THE United Nations Security Council has reached a critical point in its efforts to prod Iraq to comply more fully with terms of the cease-fire that closed the Gulf war.
The Council may soon have to decide whether to step up the pressure by means including military action.
In a rare open Council debate scheduled for Wednesday, a delegation led by Iraqi Deputy Prime Minister Tariq Aziz will explain why Iraq feels it deserves not only a partial easing of the economic sanctions against it, but release from some of the stiffer cease-fire terms. The UN contends that Iraq has been uncooperative and must accept the terms unconditionally.
The Security Council session, made public at Iraq's request, may prove one of the liveliest ever. Technically, any UN member may speak. On hand to temper and challenge some of Iraq's assertions will be representatives from Kuwait; from the UN Special Commission on Iraqi Disarmament, the agency in charge of finding and destroying Iraq's most dangerous weapons and the means to produce them; and from the International Atomic Energy Agency (IAEA), the body which handles the nuclear side of that job.
"This will not be an abstract discussion," a Latin American diplomat says. Yet, Phil Arnold, spokesman for the United States mission to the UN, expects a "factual back-and-forth" pattern. "It won't be a negotiation," he says.
Mr. Aziz may well score some public-relations gains. He will meet with leaders of the nonaligned nations tomorrow after a morning round of network television appearances.
Though medicine and food are exempt from current sanctions and Iraq has refused a UN offer to sell $1.6 billion in oil to support Iraqi humanitarian and UN expenses, Aziz is expected to stress that the supply of necessities is insufficient. He is likely to document his case with what one expert says may look like an impressive "paper trail" of complaints about UN inspection efforts and violations of Iraqi sovereignty. Council uncompromising
Yet the Security Council, which recently voted 15 to 0 to keep the sanctions against Iraq in place, is expected to hold firm.
"My understanding is that there's a good solid unanimity of view on this among the permanent five [Council members], including even China," says Jim Placke, an expert on Middle East military and political affairs. Noting that other Council members have their own "sturdy" reasons for opposing aggression in their neighborhoods, Enid Schoettle, a specialist on international law with the Council on Foreign Relations, says such cohesion shows that "collective security is finally earning its lofty name."
Just how far the Council is willing to go beyond a further renewal of sanctions in late March, however, is unclear.
The most discussed option is use of the estimated $5 billion in frozen Iraqi assets around the world for Iraqi humanitarian needs, UN expenses, and war reparations. Yet a number of legal and political questions about such a move remain unresolved.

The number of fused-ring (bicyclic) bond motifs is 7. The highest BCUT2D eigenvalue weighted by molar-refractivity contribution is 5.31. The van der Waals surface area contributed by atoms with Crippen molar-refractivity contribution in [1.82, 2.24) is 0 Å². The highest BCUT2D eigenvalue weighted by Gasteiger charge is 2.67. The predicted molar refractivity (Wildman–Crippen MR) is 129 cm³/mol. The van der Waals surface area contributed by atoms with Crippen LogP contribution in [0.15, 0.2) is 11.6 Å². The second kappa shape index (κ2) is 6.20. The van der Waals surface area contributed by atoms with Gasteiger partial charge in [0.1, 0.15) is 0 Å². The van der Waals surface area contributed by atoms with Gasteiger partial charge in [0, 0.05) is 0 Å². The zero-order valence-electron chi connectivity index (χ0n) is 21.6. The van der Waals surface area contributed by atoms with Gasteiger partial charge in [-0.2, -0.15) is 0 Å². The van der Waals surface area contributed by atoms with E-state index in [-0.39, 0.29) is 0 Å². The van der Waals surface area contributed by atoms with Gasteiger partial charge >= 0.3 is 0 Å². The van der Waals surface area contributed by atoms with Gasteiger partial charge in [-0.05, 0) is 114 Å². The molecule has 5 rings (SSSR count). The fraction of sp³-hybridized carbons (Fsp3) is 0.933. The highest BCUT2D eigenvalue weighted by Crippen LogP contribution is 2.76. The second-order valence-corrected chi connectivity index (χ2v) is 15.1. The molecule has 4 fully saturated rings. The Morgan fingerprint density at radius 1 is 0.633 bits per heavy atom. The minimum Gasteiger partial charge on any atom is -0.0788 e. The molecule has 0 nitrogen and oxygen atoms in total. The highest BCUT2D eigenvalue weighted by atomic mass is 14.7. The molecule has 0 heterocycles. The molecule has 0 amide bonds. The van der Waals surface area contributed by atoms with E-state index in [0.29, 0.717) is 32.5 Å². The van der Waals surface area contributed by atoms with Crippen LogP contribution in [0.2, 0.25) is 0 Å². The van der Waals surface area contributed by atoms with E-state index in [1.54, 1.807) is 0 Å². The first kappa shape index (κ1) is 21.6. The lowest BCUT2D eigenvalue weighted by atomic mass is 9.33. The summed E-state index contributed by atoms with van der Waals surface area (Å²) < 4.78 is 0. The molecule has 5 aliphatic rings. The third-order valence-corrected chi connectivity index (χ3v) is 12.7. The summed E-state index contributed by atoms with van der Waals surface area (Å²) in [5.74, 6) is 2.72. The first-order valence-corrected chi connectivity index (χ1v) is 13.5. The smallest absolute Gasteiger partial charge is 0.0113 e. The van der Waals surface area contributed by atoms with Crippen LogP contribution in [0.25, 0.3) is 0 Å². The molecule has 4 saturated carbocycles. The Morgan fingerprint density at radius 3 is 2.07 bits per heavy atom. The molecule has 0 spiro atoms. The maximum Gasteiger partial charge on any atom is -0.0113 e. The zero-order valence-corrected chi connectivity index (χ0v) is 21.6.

The UN has destroyed some Iraqi weapons and the equipment for making them without Baghdad's cooperation. But the closer any such action edges to a military strike, the more controversial it becomes. Twice in the last month, the Council has warned Iraq of "serious consequences" if it is not more cooperative. It also insists all options are open.
Just a few days ago British Foreign Secretary Douglas Hurd said, "We have not ruled out a military strike." Also recently David Kay, head of the UN inspection team detained by Iraq in a four-day parking-lot standoff last sum-mer, said that Iraqi arms programs have been disrupted but not destroyed by UN inspections and that he considers coordinated military action by the Council five "the only alternative." Iraq withholding data
Rolf Ekeus, the Swede who heads the UN Special Commission on Iraqi Disarmament, has long insisted that Iraq is not providing full data on its weapons programs. Much of the materiel found has come from intelligence tips and UN reconnaissance flights. The Council's respect for Ambassador Ekeus and the tough job he faces are seen as key reasons why the Council may take a military step to back him.
"The Council is mad - it doesn't like having the people it sends in harm's way insulted," says a UN expert who closely follows Gulf matters.
The New York trip by Aziz follows Iraq's defiance, after first requesting a 24-hour delay, of the UN request that Iraq destroy, under UN supervision, equipment used to build Scud missiles. No exemptions
Iraqi officials, who first suggested the trip to New York to explain their stance, want to convert the Scud machinery to civilian use for the oil industry and road building. Tim Traven, a spokesman for the UN special commission, says the resolution is clear and allows no such exemption.
"On the substance of what Iraq has to do there can be no compromise," he says.
Still, Iraq is expected to argue its case vigorously here for such a conversion and against any UN long-term monitoring of its industry, another cease-fire provision.
"I hate to say this but there is such a thing as punishment," says Peter D. Zimmerman, an arms control specialist with the Center for Strategic and International Studies in Washington. He recently returned from a visit to the IAEA in Vienna, where he spoke with inspectors who all felt Iraq had withheld important nuclear data.
"Iraq started and lost two aggressive wars," he says. "There are ways it could get back into international good graces in a heck of a hurry - just by not fooling around.... Iraq could say, 'Here, really, is all the nuclear stuff we have. I think we'd have ways to know if they were finally forthcoming."